In early April 1865 the American Civil War was almost at an end. The Union blockade of the South which had been increasingly effective in choking the Confederacy’s economy was strengthened by the capture of Fort Fisher in North Carolina. Only a few days later (on the 9 April 1865) General Robert E Lee surrendered to Union troops at the Appomattox Courthouse in Virginia, ending four years of bitter conflict.

The Blackfriars pawnbrokers was run by a Mr Folkard and the police (in the person of Detective Edward Hancock) visited as part of their inquiries into the theft. They notified the ‘broker that stolen guns were in circulation but what happened next is far from clear.

The pawnbroker’s assistant – a Mr Parker – had given ‘Long Bob’ £5 for the revolvers he wanted to sell. White wanted £7 10s which Parker had said he would have if his master was convinced they were worth that. White agreed to return later. In the meantime of course, the police had been.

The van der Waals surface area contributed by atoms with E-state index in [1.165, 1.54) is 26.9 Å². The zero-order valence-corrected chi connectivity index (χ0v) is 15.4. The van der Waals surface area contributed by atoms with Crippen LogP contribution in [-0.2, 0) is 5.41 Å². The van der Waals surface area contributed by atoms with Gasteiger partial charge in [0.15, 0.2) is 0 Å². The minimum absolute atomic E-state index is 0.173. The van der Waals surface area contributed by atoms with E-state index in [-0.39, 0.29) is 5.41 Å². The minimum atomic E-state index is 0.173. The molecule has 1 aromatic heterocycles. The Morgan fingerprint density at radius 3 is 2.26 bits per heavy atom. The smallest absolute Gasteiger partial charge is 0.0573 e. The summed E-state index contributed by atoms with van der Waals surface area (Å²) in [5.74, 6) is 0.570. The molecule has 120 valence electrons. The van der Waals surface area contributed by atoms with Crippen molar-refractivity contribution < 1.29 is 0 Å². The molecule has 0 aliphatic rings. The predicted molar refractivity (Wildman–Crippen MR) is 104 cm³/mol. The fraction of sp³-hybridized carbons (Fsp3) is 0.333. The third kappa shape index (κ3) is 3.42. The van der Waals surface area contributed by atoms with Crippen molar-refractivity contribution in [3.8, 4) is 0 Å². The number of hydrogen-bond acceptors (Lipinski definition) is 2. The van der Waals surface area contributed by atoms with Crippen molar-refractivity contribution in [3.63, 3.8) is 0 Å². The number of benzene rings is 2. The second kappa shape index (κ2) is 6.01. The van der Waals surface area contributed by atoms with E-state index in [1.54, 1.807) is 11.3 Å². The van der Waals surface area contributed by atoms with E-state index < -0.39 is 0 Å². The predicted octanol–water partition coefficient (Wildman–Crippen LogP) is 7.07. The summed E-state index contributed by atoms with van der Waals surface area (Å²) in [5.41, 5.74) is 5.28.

When White returned Parker told him that the guns were stolen and that if he gave back the money he’d given him he could have back the guns. This seems bad practice at the very least; if he knew they were stolen he should have detained the thief and called for a constable. However, White denied knowing anything about any robbery and said he would get the money back. Shortly afterwards he returned, with money and the pistols. Parker now kept both.

Amongst all this the revolvers produced in court were identified as belonging to the gunmaker’s agent, Mr Crane.